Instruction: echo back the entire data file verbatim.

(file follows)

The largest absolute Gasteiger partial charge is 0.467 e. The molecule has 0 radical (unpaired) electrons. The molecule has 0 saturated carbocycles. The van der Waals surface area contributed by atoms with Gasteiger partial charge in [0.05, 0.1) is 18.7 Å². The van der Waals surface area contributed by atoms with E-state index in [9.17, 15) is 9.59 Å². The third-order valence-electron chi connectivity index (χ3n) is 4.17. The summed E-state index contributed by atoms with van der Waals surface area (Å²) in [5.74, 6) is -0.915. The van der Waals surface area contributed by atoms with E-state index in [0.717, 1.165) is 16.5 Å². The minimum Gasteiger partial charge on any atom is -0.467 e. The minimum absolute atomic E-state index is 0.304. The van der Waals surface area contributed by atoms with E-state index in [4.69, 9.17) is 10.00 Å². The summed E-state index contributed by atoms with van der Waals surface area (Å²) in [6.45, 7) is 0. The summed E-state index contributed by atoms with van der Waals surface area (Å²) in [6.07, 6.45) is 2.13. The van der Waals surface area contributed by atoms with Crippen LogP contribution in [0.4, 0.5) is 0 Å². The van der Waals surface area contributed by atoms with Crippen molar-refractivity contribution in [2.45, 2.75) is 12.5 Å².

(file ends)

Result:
The largest absolute Gasteiger partial charge is 0.467 e. The molecule has 0 radical (unpaired) electrons. The molecule has 0 saturated carbocycles. The van der Waals surface area contributed by atoms with Gasteiger partial charge in [0.05, 0.1) is 18.7 Å². The van der Waals surface area contributed by atoms with E-state index in [9.17, 15) is 9.59 Å². The third-order valence-electron chi connectivity index (χ3n) is 4.17. The summed E-state index contributed by atoms with van der Waals surface area (Å²) in [5.74, 6) is -0.915. The van der Waals surface area contributed by atoms with E-state index in [0.717, 1.165) is 16.5 Å². The minimum Gasteiger partial charge on any atom is -0.467 e. The minimum absolute atomic E-state index is 0.304. The van der Waals surface area contributed by atoms with E-state index in [4.69, 9.17) is 10.00 Å². The summed E-state index contributed by atoms with van der Waals surface area (Å²) in [6.45, 7) is 0. The summed E-state index contributed by atoms with van der Waals surface area (Å²) in [6.07, 6.45) is 2.13. The van der Waals surface area contributed by atoms with Crippen LogP contribution in [0.4, 0.5) is 0 Å². The van der Waals surface area contributed by atoms with Crippen molar-refractivity contribution in [2.45, 2.75) is 12.5 Å².